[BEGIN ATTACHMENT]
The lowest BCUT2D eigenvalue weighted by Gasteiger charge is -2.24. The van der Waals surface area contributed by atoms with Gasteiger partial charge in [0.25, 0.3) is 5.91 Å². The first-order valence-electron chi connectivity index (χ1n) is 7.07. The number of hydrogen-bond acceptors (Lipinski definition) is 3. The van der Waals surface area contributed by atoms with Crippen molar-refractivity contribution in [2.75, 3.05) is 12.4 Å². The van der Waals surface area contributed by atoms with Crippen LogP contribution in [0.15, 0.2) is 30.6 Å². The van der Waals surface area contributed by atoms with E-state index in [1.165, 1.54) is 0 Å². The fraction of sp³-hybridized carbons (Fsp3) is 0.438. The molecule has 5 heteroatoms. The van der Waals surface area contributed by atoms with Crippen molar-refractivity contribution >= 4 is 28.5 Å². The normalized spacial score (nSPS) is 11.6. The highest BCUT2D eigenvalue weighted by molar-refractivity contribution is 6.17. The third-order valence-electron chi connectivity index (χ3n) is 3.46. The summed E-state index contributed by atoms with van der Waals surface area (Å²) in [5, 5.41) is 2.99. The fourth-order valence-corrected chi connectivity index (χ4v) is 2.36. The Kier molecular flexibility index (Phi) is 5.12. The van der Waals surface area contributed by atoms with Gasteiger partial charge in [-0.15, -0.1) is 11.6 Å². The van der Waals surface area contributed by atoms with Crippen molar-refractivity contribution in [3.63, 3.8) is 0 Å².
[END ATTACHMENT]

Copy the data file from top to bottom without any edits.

The lowest BCUT2D eigenvalue weighted by Gasteiger charge is -2.24. The van der Waals surface area contributed by atoms with Gasteiger partial charge in [0.25, 0.3) is 5.91 Å². The first-order valence-electron chi connectivity index (χ1n) is 7.07. The number of hydrogen-bond acceptors (Lipinski definition) is 3. The van der Waals surface area contributed by atoms with Crippen molar-refractivity contribution in [2.75, 3.05) is 12.4 Å². The van der Waals surface area contributed by atoms with Crippen LogP contribution in [0.15, 0.2) is 30.6 Å². The van der Waals surface area contributed by atoms with E-state index in [1.165, 1.54) is 0 Å². The fraction of sp³-hybridized carbons (Fsp3) is 0.438. The molecule has 5 heteroatoms. The van der Waals surface area contributed by atoms with Crippen molar-refractivity contribution >= 4 is 28.5 Å². The normalized spacial score (nSPS) is 11.6. The highest BCUT2D eigenvalue weighted by molar-refractivity contribution is 6.17. The third-order valence-electron chi connectivity index (χ3n) is 3.46. The summed E-state index contributed by atoms with van der Waals surface area (Å²) in [5, 5.41) is 2.99. The fourth-order valence-corrected chi connectivity index (χ4v) is 2.36. The Kier molecular flexibility index (Phi) is 5.12. The van der Waals surface area contributed by atoms with Gasteiger partial charge in [-0.15, -0.1) is 11.6 Å². The van der Waals surface area contributed by atoms with Crippen molar-refractivity contribution in [3.63, 3.8) is 0 Å².